Sunday, December 8, 2013

Rudolph Shares His Tips On Originality

Stand Out From The Crowd

Rudolph knows what it means to be unique.

If you'll recall his well-known story, at first he tried to blend in and be like everyone else. That didn't work out so well.

Although he always had a few special friends who believed in him, Rudolph didn't prosper until he embraced his own unique gifts and leveraged them to the fullest. Eventually, he went on to save Christmas and gain acceptance by his peers and his community.

a photo of a lady in a green skirt waiting to cross the street at times square
Waiting To Cross - Times Square

Santa and Rudolph stopped by earlier this week during one of their test flights over New York. I asked Rudolph if he would share his tips on originality. He accepted graciously and added specific recommendations for artists and photographers.

1. Accept that you are unique

No one else sees the world in the way that you do. As long as you stay true to your own vision, your work will trend toward uniqueness.

Do what you find appealing

Create the images that YOU want to see. Avoid trends and conventions. One day, you'll look back over your portfolio. Will it express what you wanted it to say? Or will it be a clone of what everyone else was doing at the time?

3. Innovate actively

Always look for your own shot, your own interpretation, your own composition. The world is full of photographers who stand behind other photographs in order to "get the same shot". Don't be one of them.

Avoid the herd. Don't take the "postcard shot" that everyone else is taking. Scout aggressively to find your own viewpoint, and make an image that really means something to you.

4. Work every day

Set aside time each day either to go out and take pictures, or to organize and processes images that you've taken in the past. (If you're like me, you probably have a bit of backlog.) Inspiration finds you when you're working, not when you're sitting on the couch.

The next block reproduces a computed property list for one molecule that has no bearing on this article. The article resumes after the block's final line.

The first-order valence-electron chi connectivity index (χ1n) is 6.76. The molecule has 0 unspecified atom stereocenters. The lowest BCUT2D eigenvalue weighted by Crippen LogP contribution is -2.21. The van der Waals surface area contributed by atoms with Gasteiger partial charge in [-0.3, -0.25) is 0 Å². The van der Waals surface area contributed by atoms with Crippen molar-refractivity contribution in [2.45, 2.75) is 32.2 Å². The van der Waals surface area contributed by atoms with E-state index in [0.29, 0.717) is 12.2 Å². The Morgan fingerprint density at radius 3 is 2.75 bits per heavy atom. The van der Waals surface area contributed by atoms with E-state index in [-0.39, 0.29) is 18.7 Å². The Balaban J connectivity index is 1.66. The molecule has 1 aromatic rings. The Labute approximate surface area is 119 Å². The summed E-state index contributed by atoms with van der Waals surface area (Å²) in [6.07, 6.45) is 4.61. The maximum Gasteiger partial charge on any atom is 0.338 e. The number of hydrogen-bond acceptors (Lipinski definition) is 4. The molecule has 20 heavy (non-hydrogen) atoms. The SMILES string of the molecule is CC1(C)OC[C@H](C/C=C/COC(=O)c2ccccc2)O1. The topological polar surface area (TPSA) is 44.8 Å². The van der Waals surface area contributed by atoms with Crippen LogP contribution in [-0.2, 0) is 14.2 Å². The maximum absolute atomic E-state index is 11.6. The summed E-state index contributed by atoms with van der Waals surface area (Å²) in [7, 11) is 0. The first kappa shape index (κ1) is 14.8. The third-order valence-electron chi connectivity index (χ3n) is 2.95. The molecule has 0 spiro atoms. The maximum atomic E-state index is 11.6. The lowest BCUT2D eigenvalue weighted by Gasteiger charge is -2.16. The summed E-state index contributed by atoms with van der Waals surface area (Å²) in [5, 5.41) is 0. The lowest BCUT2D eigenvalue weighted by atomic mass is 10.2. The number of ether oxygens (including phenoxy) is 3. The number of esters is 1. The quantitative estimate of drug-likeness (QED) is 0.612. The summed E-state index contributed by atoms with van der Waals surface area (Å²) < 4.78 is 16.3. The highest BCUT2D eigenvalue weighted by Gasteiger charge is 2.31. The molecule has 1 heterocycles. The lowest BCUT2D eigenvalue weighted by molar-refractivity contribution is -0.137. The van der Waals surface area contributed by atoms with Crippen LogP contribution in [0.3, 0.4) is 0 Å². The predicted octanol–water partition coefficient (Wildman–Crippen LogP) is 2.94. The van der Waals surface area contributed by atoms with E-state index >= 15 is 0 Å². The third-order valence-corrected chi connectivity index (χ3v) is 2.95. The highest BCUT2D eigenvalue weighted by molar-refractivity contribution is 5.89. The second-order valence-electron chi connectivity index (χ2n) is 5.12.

Christmas comes only once a year, but the people behind the scenes (you know who they are) work every day to make sure that when the day comes, it's really special. If your portfolio means something to you, then you should be working on it constantly, not only when it's convenient.

5. Stay fresh

Mix things up. Vary your approach now and then. If you shoot landscapes, try events or still life. If you shoot portraits, try shooting sports or macro or doing some light painting. Do things differently. Try shooting in light that you would normally avoid.

Some of your experiments will fail. Congratulations! Thomas Edison would be proud of you. Learn what you can, revise your plan, and shoot some more.

6. Be patient

Give yourself time. Don't be too hard on yourself, especially when you're trying something new. Your creative style will emerge at its own pace. If you chase it, it will just move further away. As long as your are working, you are improving. Results will appear, not right away, but soon.

a photo of a photographer shooting with a tripod in times square
Photographer With Tripod - Times Square

I would very much like to thank Rudolph and The Big Guy for stopping by at this most busy time of year. I enjoyed their valuable insights, and I hope that you'll find inspiration in their advice.

Now, if you'll excuse me, I need to dash off to the store to pick up some more milk and cookies, because I appear to have run out.

Light happens.  Be ready.  Shoot hard.

Copyright © 2013 Daniel R. South
All Rights Reserved